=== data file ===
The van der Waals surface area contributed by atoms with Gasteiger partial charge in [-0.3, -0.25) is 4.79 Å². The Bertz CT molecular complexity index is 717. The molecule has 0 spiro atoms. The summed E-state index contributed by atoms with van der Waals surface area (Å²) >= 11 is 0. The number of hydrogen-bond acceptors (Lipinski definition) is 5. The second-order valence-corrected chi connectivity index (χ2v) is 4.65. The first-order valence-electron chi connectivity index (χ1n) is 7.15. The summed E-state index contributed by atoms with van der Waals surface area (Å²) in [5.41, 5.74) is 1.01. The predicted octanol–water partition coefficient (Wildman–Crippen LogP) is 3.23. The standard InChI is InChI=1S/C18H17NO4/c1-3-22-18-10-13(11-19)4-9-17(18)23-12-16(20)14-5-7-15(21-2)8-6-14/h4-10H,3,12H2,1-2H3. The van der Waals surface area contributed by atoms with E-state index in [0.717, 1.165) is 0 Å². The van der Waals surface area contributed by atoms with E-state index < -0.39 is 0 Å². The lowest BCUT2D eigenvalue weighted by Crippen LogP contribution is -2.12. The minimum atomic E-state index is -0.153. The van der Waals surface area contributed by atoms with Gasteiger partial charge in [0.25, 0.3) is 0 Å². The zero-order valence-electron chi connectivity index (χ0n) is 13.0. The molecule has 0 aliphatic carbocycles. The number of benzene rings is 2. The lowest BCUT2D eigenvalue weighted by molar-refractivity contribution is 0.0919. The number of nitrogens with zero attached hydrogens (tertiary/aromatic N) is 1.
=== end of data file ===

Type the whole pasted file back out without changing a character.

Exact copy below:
The van der Waals surface area contributed by atoms with Gasteiger partial charge in [-0.3, -0.25) is 4.79 Å². The Bertz CT molecular complexity index is 717. The molecule has 0 spiro atoms. The summed E-state index contributed by atoms with van der Waals surface area (Å²) >= 11 is 0. The number of hydrogen-bond acceptors (Lipinski definition) is 5. The second-order valence-corrected chi connectivity index (χ2v) is 4.65. The first-order valence-electron chi connectivity index (χ1n) is 7.15. The summed E-state index contributed by atoms with van der Waals surface area (Å²) in [5.41, 5.74) is 1.01. The predicted octanol–water partition coefficient (Wildman–Crippen LogP) is 3.23. The standard InChI is InChI=1S/C18H17NO4/c1-3-22-18-10-13(11-19)4-9-17(18)23-12-16(20)14-5-7-15(21-2)8-6-14/h4-10H,3,12H2,1-2H3. The van der Waals surface area contributed by atoms with E-state index in [0.717, 1.165) is 0 Å². The van der Waals surface area contributed by atoms with E-state index < -0.39 is 0 Å². The lowest BCUT2D eigenvalue weighted by Crippen LogP contribution is -2.12. The minimum atomic E-state index is -0.153. The van der Waals surface area contributed by atoms with Gasteiger partial charge in [0.25, 0.3) is 0 Å². The zero-order valence-electron chi connectivity index (χ0n) is 13.0. The molecule has 0 aliphatic carbocycles. The number of benzene rings is 2. The lowest BCUT2D eigenvalue weighted by molar-refractivity contribution is 0.0919. The number of nitrogens with zero attached hydrogens (tertiary/aromatic N) is 1.